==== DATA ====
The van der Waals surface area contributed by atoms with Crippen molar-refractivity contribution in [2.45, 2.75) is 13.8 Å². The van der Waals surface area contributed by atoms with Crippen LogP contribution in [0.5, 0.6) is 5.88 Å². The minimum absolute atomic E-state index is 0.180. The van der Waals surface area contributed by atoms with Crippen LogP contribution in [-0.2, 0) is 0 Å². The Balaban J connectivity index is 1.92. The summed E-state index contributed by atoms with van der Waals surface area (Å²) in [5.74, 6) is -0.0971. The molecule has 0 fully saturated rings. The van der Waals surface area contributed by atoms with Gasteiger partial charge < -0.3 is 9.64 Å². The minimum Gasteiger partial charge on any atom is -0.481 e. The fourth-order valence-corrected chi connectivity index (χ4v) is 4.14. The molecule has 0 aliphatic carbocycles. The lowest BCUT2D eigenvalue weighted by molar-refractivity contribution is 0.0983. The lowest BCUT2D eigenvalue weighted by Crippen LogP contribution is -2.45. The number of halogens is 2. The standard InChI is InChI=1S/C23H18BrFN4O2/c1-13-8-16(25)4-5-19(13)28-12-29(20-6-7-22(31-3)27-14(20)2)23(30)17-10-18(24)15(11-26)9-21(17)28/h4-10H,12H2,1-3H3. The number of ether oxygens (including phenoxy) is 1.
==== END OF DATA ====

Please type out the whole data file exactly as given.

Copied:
The van der Waals surface area contributed by atoms with Crippen molar-refractivity contribution in [2.45, 2.75) is 13.8 Å². The van der Waals surface area contributed by atoms with Crippen LogP contribution in [0.5, 0.6) is 5.88 Å². The minimum absolute atomic E-state index is 0.180. The van der Waals surface area contributed by atoms with Crippen LogP contribution in [-0.2, 0) is 0 Å². The Balaban J connectivity index is 1.92. The summed E-state index contributed by atoms with van der Waals surface area (Å²) in [5.74, 6) is -0.0971. The molecule has 0 fully saturated rings. The van der Waals surface area contributed by atoms with Gasteiger partial charge < -0.3 is 9.64 Å². The minimum Gasteiger partial charge on any atom is -0.481 e. The fourth-order valence-corrected chi connectivity index (χ4v) is 4.14. The molecule has 0 aliphatic carbocycles. The lowest BCUT2D eigenvalue weighted by molar-refractivity contribution is 0.0983. The lowest BCUT2D eigenvalue weighted by Crippen LogP contribution is -2.45. The number of halogens is 2. The standard InChI is InChI=1S/C23H18BrFN4O2/c1-13-8-16(25)4-5-19(13)28-12-29(20-6-7-22(31-3)27-14(20)2)23(30)17-10-18(24)15(11-26)9-21(17)28/h4-10H,12H2,1-3H3. The number of ether oxygens (including phenoxy) is 1.